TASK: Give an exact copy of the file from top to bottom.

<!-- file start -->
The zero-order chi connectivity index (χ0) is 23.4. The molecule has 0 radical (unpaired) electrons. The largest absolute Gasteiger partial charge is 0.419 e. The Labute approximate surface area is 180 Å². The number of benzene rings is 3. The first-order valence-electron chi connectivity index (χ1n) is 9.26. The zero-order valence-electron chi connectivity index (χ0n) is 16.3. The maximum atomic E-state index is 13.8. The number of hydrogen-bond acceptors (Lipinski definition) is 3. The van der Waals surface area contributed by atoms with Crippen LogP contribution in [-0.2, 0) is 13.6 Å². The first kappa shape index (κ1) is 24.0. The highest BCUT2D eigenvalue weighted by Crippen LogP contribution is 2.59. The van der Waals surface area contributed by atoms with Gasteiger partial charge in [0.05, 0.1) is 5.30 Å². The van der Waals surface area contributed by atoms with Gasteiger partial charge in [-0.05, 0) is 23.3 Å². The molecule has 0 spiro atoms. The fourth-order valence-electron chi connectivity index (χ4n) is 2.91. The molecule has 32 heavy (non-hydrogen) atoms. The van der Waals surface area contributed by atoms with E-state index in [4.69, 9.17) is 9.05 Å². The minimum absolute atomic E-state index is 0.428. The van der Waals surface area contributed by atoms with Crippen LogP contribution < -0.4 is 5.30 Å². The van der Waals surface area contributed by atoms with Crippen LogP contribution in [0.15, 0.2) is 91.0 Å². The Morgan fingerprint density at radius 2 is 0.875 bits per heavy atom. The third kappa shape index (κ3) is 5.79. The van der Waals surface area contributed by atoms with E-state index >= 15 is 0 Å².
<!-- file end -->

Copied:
The zero-order chi connectivity index (χ0) is 23.4. The molecule has 0 radical (unpaired) electrons. The largest absolute Gasteiger partial charge is 0.419 e. The Labute approximate surface area is 180 Å². The number of benzene rings is 3. The first-order valence-electron chi connectivity index (χ1n) is 9.26. The zero-order valence-electron chi connectivity index (χ0n) is 16.3. The maximum atomic E-state index is 13.8. The number of hydrogen-bond acceptors (Lipinski definition) is 3. The van der Waals surface area contributed by atoms with Crippen LogP contribution in [-0.2, 0) is 13.6 Å². The first kappa shape index (κ1) is 24.0. The highest BCUT2D eigenvalue weighted by Crippen LogP contribution is 2.59. The van der Waals surface area contributed by atoms with Gasteiger partial charge in [0.05, 0.1) is 5.30 Å². The van der Waals surface area contributed by atoms with Gasteiger partial charge in [-0.05, 0) is 23.3 Å². The molecule has 0 spiro atoms. The fourth-order valence-electron chi connectivity index (χ4n) is 2.91. The molecule has 32 heavy (non-hydrogen) atoms. The van der Waals surface area contributed by atoms with E-state index in [4.69, 9.17) is 9.05 Å². The minimum absolute atomic E-state index is 0.428. The van der Waals surface area contributed by atoms with Crippen LogP contribution < -0.4 is 5.30 Å². The van der Waals surface area contributed by atoms with Crippen LogP contribution in [0.15, 0.2) is 91.0 Å². The Morgan fingerprint density at radius 2 is 0.875 bits per heavy atom. The third kappa shape index (κ3) is 5.79. The van der Waals surface area contributed by atoms with E-state index >= 15 is 0 Å².